There are an estimated 70 million stray cats in the United States. These feral cats have either been abandoned by their former owners or born in the wild. They may have been let go due to their previous owners’ financial inability to provide basic necessities such as food and shelter, lack of time to take care of them, or they might have been part of an unwanted litter.
No matter what the reason was, if you consider yourself a cat-lover, there’s something you can do to help. Whether the stray cat is your pet or not, your contribution in fixing the problem will provide many benefits towards improving local wildlife populations and preventing future feral kittens from being born.
Hosting a backyard colony or building makeshift shelters for homeless cats is an excellent way to help these neglected animals survive the harsh conditions of the outside world. It will also lighten the load of local animal shelters and reduce the amount of euthanasia that occurs. Outdoor shelters will provide a warm and safe place of refuge for cats, especially in frigid locations.
Making an insulated outdoor cat shelter is easy and you can build one yourself for about $50. There are a couple of various construction methods that can be utilized. Each almost equally effective, with the only real differentiator being the cost of the materials and the amount of time needed to finish the job.
Let’s take a look at some of the best ways to build a DIY outdoor cat house.
Method 1: Rubbermaid™ Refuge
The first method is pretty easy and involves using two Rubbermaid™ plastic storage bins to create a small, insulated shelter. The reason why Rubbermaid™ is specified and not other brands is that it’s known to be an excellent resistor to extreme temperatures which can cause the plastic to crack.
Here’s a full list of the materials you’ll need:
- One (1) 30-gallon plastic Rubbermaid™ storage bin with a lid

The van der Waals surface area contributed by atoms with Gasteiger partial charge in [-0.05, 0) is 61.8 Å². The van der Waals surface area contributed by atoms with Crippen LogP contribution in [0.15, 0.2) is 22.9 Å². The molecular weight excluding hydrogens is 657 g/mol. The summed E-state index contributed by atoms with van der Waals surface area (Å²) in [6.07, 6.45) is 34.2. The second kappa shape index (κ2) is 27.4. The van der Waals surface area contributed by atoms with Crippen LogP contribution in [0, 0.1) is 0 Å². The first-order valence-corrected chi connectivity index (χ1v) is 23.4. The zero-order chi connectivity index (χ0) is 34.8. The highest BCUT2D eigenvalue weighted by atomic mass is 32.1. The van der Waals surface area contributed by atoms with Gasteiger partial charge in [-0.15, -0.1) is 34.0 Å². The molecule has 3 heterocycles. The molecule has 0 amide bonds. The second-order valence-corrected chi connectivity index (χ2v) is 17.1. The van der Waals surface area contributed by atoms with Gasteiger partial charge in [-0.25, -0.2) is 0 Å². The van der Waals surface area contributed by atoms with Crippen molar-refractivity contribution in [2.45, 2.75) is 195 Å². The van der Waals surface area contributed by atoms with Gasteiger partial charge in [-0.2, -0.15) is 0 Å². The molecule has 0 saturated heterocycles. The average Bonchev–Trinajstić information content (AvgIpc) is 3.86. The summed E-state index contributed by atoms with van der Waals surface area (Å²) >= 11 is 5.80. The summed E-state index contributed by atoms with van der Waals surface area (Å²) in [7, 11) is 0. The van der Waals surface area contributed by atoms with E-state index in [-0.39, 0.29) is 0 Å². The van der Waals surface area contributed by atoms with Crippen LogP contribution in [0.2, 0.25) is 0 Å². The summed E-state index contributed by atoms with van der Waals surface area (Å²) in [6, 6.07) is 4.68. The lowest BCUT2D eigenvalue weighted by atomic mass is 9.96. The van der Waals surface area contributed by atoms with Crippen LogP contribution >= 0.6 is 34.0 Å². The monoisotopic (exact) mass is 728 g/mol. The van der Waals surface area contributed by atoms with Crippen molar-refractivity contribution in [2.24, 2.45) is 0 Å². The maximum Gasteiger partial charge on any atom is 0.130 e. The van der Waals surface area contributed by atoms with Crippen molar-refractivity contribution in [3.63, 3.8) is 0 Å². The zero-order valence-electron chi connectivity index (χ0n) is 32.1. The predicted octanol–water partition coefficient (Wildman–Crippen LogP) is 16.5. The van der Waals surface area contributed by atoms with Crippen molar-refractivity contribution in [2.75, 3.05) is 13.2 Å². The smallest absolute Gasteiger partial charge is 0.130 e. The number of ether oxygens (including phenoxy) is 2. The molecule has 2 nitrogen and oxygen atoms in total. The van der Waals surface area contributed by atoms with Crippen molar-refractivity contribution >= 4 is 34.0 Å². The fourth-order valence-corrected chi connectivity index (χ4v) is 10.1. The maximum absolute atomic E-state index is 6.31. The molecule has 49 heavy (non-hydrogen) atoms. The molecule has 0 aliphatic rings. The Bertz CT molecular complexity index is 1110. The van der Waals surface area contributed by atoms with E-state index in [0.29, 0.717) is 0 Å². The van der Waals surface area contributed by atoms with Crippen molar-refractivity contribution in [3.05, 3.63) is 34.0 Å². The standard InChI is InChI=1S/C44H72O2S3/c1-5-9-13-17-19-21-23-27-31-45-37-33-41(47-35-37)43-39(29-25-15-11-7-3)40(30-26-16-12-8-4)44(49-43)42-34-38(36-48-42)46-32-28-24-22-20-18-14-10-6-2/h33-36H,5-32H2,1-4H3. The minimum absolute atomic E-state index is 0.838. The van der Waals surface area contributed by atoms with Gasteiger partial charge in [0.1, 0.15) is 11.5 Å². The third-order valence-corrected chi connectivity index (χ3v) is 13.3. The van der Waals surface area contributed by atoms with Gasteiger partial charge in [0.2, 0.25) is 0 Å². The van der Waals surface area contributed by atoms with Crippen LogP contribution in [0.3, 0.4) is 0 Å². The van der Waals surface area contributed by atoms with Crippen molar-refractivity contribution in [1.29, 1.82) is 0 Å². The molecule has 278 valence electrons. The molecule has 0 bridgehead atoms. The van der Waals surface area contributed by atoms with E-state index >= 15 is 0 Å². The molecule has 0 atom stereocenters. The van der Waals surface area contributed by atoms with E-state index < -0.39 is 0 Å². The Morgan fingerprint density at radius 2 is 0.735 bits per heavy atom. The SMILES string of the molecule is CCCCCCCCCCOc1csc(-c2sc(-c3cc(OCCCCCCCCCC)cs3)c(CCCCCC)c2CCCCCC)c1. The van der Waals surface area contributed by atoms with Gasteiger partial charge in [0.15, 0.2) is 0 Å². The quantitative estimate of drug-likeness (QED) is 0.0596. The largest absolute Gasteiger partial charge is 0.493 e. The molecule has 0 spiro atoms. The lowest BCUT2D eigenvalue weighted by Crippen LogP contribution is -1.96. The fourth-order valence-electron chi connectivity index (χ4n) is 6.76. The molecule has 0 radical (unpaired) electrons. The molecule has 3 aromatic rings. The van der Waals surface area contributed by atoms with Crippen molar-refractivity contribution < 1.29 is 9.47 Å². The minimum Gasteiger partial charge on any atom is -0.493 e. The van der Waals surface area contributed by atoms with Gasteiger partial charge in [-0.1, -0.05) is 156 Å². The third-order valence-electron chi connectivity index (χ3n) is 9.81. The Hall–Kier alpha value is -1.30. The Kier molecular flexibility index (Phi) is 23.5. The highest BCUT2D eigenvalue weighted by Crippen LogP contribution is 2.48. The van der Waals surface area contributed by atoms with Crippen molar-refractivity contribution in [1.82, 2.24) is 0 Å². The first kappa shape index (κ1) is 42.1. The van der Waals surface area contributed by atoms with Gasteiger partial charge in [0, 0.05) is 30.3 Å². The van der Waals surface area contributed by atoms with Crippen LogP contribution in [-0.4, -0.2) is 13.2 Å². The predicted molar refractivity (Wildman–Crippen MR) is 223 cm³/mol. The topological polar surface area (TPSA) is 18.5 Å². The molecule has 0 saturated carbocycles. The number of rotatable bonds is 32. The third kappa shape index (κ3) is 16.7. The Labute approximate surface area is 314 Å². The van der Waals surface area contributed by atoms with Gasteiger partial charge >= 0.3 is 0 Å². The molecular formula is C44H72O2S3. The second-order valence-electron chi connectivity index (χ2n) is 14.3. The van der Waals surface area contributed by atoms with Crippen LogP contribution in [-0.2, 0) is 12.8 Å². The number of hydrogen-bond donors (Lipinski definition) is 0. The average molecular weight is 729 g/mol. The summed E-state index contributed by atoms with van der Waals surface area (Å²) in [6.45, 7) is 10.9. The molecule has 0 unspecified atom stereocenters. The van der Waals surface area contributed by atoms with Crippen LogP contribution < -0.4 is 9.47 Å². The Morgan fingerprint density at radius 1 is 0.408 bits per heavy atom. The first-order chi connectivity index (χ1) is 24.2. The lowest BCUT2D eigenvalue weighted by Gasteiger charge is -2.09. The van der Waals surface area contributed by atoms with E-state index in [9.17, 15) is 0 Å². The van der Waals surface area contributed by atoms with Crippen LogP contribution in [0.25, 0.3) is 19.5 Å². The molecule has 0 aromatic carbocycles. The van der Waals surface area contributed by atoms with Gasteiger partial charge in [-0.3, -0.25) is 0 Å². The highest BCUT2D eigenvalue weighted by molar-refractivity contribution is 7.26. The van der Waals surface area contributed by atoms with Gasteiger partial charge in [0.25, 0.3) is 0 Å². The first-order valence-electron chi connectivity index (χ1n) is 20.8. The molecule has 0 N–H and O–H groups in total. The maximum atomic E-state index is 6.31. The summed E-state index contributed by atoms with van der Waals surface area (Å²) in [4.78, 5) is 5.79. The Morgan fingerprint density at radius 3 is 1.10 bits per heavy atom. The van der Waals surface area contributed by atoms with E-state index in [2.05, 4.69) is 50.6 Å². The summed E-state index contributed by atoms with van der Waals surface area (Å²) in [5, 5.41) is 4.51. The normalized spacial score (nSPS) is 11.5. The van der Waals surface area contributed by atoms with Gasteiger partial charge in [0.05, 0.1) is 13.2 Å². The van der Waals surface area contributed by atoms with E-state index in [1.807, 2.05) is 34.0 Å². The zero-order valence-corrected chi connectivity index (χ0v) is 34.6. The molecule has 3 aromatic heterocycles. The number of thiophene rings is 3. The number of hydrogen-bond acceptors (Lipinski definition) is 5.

- One (1) 18-gallon plastic Rubbermaid™ storage bin with a lid
- One (1) roll of fiberglass insulation OR sheet of rigid 1-inch foam board insulation/polystyrene
- Duct tape
- A pair of scissors or a box-cutter
If you have any of these materials already laying around the house, you can use them to lower overall costs.
First, cut two holes on the side of the 30-gallon plastic tub. You can use a hair-dryer to heat up the plastic to make cutting easier. Make sure the holes are big enough for the cat to fit through. One hole will serve as the entryway, the other as the exit. The holes should not be facing each other.
You can apply duct tape on the cut edges of the plastic if you think they’re too rough and might hurt the cat.
Next, put a layer of fiberglass insulation on the bottom of the 30-gallon tub and put the 18-gallon tub inside. Cut matching holes in the inner tub to match the entry/exit holes of the first. Fill the space between the two containers with fiberglass insulation or install rigid foam.
You can also stuff it with straw which acts as a good insulator on its own. Place more straw on the inside of the inner tub as well to act as a nesting area for the cat/s and to provide more warmth and moisture absorption.